A: 5G will be a revolution for connectivity, with higher speed, more reliability, and lower latency. Most importantly, it will enable the expansion of technologies such as the Internet of Things or Artificial Intelligence. And these technologies will be the ones to really change water management and the management of other resources. With technologies like 5G we will have information at any point in time, more accurate and reliable, and therefore, we will be able to adjust industrial processes to our needs. For instance, in rural irrigation associations, controlling water flows accurately and applying policies and agreements are of utmost importance; thanks to the application of state-of-the-art technology these can be simplified, thus helping to ensure better resource management.
Q: When will be able to see important changes?
A: Some of these technologies will rely on the deployment of the 5G network, which is expected to be complete by early 2021. But there are already many pilots under way to test how technologies such as the Internet of Things will be applied to each business or service. The progress made in the next years will be important to develop devices that make use of the capabilities of 5G networks and that use big data to provide all the information that operators and users need. I would follow the European Action Plan, which establishes 2025 as the year when large capacity smart networks (such as 5G) will be deployed.
Q: To what extent do you think that the industry in general, and the water industry in particular, are collecting and processing data about their activity?
A: The industry in general is well aware of the need to accelerate digitalisation processes. And the same happens in the water sector. In Spain, the interest of water operators in 5G networks and data technology is quite obvious, and they have been using those advances to improve the services they provide to users for years now. Needless to say, there is work to be done, but in our world the road to innovation does not reach an end point: it is an ongoing journey. In the coming years we will see the massive incorporation of digital technologies in the industry (it is already happening) and, of course, in the water industry. The production processes paradigms will change and it is very important to make use of this great opportunity to improve and refine those production processes in pursuit of sustainability.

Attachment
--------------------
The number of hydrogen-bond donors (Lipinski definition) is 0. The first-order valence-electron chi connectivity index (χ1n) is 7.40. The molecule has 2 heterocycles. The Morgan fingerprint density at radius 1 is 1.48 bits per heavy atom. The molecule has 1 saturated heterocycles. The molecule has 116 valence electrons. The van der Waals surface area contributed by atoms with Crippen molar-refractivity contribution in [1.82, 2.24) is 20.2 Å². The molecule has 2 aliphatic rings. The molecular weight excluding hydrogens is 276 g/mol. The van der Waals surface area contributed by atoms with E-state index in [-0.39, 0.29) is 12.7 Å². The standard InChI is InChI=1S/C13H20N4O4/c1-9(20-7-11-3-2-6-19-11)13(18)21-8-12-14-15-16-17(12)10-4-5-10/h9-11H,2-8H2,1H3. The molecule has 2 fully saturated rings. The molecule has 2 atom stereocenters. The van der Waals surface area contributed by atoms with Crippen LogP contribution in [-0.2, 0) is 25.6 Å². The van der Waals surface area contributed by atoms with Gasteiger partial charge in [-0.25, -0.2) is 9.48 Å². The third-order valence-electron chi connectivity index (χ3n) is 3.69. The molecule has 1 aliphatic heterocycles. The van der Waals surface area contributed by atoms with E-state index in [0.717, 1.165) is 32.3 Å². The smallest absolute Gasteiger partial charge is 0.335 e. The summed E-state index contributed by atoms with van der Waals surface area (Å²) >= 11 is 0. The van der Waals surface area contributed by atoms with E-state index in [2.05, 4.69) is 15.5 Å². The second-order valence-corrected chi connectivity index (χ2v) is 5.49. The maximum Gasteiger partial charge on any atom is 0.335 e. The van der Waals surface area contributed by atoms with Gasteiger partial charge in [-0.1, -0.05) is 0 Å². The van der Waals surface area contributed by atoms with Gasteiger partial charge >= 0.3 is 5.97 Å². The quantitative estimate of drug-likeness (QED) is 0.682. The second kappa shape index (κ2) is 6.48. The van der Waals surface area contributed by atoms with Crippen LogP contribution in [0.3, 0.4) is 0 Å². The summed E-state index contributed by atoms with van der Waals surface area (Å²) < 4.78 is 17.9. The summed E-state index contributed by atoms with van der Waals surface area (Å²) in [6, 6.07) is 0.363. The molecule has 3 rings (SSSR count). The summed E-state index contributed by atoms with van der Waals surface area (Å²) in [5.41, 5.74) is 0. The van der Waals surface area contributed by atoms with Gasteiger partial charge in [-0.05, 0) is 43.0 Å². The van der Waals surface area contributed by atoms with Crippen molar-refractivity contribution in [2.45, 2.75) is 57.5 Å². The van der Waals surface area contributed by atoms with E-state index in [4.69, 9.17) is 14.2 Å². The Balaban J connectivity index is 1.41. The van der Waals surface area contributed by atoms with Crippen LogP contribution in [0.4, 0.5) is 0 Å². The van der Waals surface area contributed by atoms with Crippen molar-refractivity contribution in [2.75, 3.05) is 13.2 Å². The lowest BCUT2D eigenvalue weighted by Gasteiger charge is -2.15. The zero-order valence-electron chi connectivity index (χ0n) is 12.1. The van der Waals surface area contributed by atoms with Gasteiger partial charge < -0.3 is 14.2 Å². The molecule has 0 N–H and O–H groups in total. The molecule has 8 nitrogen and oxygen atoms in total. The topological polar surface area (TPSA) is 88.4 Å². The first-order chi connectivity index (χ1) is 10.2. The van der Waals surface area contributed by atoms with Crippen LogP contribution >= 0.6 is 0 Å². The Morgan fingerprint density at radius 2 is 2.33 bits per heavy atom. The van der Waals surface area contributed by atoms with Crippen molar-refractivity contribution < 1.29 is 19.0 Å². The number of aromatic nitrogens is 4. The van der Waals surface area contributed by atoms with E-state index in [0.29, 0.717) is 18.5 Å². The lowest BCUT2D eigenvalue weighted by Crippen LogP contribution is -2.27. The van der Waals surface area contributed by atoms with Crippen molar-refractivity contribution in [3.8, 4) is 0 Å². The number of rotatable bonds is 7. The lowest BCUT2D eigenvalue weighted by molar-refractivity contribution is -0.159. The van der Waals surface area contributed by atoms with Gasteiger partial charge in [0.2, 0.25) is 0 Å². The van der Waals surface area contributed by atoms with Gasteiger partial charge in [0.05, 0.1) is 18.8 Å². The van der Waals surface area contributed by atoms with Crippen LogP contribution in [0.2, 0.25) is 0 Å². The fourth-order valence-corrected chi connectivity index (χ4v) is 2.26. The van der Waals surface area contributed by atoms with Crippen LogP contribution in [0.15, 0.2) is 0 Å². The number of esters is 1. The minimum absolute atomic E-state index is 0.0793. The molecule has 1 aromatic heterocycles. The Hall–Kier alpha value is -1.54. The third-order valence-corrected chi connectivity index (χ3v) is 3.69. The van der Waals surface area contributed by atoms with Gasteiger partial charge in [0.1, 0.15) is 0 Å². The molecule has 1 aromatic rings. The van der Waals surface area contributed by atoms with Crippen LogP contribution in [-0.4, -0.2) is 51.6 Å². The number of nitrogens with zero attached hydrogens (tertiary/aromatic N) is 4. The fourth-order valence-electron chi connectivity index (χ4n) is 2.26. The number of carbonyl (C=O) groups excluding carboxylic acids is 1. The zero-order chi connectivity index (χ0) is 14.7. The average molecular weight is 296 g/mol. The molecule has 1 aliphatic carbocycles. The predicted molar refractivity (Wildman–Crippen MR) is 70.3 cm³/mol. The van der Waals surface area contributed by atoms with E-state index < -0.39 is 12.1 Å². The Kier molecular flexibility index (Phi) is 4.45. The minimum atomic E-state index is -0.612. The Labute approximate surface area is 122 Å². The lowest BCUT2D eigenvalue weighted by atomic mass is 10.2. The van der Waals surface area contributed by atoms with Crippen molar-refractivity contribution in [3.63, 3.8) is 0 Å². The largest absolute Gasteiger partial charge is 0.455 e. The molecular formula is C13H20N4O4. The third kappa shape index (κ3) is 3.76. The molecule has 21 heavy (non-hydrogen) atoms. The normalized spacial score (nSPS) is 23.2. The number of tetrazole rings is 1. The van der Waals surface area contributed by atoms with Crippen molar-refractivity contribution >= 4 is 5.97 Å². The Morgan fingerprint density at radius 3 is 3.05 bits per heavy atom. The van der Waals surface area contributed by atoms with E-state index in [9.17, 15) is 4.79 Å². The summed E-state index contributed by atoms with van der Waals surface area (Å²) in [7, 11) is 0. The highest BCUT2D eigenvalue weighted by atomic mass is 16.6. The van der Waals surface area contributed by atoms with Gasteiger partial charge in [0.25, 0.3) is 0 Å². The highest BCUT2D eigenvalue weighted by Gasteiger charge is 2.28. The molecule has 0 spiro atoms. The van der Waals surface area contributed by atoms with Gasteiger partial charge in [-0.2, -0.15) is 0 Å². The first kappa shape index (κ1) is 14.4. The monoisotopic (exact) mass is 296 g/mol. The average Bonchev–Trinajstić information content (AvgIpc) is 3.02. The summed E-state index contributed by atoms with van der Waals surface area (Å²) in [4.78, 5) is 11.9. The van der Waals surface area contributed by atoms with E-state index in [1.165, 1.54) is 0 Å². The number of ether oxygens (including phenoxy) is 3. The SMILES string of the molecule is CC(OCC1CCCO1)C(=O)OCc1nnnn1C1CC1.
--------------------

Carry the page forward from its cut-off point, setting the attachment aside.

New technologies provide operators and users tools for more responsible use and consumption
Q: Capacity building, talent and entrepreneurship are key elements in this scenario, but to what extent?
A: Talent and entrepreneurship are key. Without them, there is no digital revolution. This is an issue of concern. Spain is in the 17th position (out of the 28 members of the EU) in terms of digital competencies, and in the 18th position in terms of training technology experts. Meanwhile, in Barcelona, as an example, the demand for digital talent has increased by 40% in one year. The supply, however, has only increased by 7%. We must leverage the opportunities that this revolutions provides, encouraging the reskilling of professionals, ensuring more people choose this professional field, and promoting specialisation. But not only should we work to create optimal scenarios for the development of digital talent, we also have to work to ensure all people have digital skills so that technologies are at everybody's reach and understood by all. Talent to produce, and skills to receive these new services.
Q: Let us get into de role of Robert Zemeckis in Back to the Future II and travel 30 years into the future. How do you imagine water management will be in 2050?
A: I imagine it more adapted to the needs of both the land and the people. With more direct data and rich context data, obtained from real consumption and needed parameters, combined with excellent communications technologies (such as 5G networks), the redistribution of water resources can be adjusted to the actual needs at each point in time, adapting it to industrial, domestic, rural uses, etc.
In 30 years new technologies will allow bespoke services and, therefore, sustainability based on rationalisation. The water industry will follow the same paradigms.